Wednesday, July 22, 2009

Longest 21st century solar eclipse

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The solar eclipse of July 22, 2009 was the longest total solar eclipse of the 21st century, lasting as much as 6 minutes and 39 seconds in some places. It caused tourist interest in eastern China, Nepal and India.

The eclipse was part of saros series 136, like the record-setting solar eclipse of July 11, 1991. The next event from this series will be on August 2, 2027. The exceptional duration was a result of the moon being near perigee, with the apparent diameter of the moon 8% larger than the sun (magnitude 1.080) and the Earth being near aphelion where the sun appeared slightly smaller.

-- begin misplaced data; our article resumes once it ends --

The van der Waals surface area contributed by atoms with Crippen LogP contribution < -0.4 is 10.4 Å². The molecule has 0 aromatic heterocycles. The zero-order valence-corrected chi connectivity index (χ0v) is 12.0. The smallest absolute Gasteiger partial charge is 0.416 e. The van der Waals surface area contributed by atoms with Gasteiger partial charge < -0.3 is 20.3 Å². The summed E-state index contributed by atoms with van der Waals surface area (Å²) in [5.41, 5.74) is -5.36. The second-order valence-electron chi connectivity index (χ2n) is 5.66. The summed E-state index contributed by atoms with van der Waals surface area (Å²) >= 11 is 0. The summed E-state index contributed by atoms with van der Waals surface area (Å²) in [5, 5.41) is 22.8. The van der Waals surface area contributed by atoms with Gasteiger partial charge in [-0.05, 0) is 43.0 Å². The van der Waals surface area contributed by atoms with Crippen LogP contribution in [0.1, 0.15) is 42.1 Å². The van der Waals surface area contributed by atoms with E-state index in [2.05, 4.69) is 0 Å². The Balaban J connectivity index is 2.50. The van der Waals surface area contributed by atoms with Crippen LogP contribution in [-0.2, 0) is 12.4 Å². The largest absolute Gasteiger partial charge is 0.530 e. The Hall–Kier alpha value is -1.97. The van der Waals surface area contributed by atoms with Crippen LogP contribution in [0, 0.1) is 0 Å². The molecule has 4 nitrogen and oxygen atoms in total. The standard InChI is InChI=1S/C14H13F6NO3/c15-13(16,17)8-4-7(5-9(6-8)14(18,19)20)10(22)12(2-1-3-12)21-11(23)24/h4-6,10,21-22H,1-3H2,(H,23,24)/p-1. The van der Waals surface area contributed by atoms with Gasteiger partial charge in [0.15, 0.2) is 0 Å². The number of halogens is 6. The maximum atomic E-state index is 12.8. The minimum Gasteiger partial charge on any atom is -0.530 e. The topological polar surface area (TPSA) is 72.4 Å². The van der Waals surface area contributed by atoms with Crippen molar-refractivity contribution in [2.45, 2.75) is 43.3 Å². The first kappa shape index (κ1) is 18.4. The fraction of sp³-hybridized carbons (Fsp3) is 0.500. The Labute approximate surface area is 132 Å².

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This was the second in the series of three eclipses in a month, with the lunar eclipse on July 7 and the lunar eclipse on August 6.

This solar eclipse was the longest total solar eclipse to occur in the 21st century, and will not be surpassed in duration until June 13, 2132. Totality lasted for up to 6 minutes and 39 seconds, with the maximum eclipse occurring in the ocean at 02:35:21 UTC about 100 km south of the Bonin Islands, southeast of Japan.

The uninhabited North Iwo Jima island was the landmass with totality time closest to maximum, while the closest inhabited point was Akusekijima, where the eclipse lasted 6 minutes and 26 seconds.

Source: NASA - Total Solar Eclipse of 2009 July 22

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